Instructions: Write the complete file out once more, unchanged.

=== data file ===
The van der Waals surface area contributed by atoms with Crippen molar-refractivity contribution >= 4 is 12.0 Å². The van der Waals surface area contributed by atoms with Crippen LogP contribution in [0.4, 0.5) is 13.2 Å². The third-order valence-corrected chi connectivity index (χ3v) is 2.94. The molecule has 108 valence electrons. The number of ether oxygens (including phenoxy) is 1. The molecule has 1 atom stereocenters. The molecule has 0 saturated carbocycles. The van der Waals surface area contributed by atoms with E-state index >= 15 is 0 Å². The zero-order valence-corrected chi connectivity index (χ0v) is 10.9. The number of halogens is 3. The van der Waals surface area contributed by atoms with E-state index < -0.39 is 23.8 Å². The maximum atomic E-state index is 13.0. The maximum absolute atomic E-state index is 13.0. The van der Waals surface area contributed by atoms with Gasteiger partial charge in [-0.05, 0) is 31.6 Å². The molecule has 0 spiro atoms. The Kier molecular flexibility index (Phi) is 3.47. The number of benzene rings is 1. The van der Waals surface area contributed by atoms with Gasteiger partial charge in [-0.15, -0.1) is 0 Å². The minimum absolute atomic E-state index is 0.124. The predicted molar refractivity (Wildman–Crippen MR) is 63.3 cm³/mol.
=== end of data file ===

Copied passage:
The van der Waals surface area contributed by atoms with Crippen molar-refractivity contribution >= 4 is 12.0 Å². The van der Waals surface area contributed by atoms with Crippen LogP contribution in [0.4, 0.5) is 13.2 Å². The third-order valence-corrected chi connectivity index (χ3v) is 2.94. The molecule has 108 valence electrons. The number of ether oxygens (including phenoxy) is 1. The molecule has 1 atom stereocenters. The molecule has 0 saturated carbocycles. The van der Waals surface area contributed by atoms with E-state index >= 15 is 0 Å². The zero-order valence-corrected chi connectivity index (χ0v) is 10.9. The number of halogens is 3. The van der Waals surface area contributed by atoms with E-state index < -0.39 is 23.8 Å². The maximum atomic E-state index is 13.0. The maximum absolute atomic E-state index is 13.0. The van der Waals surface area contributed by atoms with Gasteiger partial charge in [-0.05, 0) is 31.6 Å². The molecule has 0 spiro atoms. The Kier molecular flexibility index (Phi) is 3.47. The number of benzene rings is 1. The van der Waals surface area contributed by atoms with Gasteiger partial charge in [-0.15, -0.1) is 0 Å². The minimum absolute atomic E-state index is 0.124. The predicted molar refractivity (Wildman–Crippen MR) is 63.3 cm³/mol.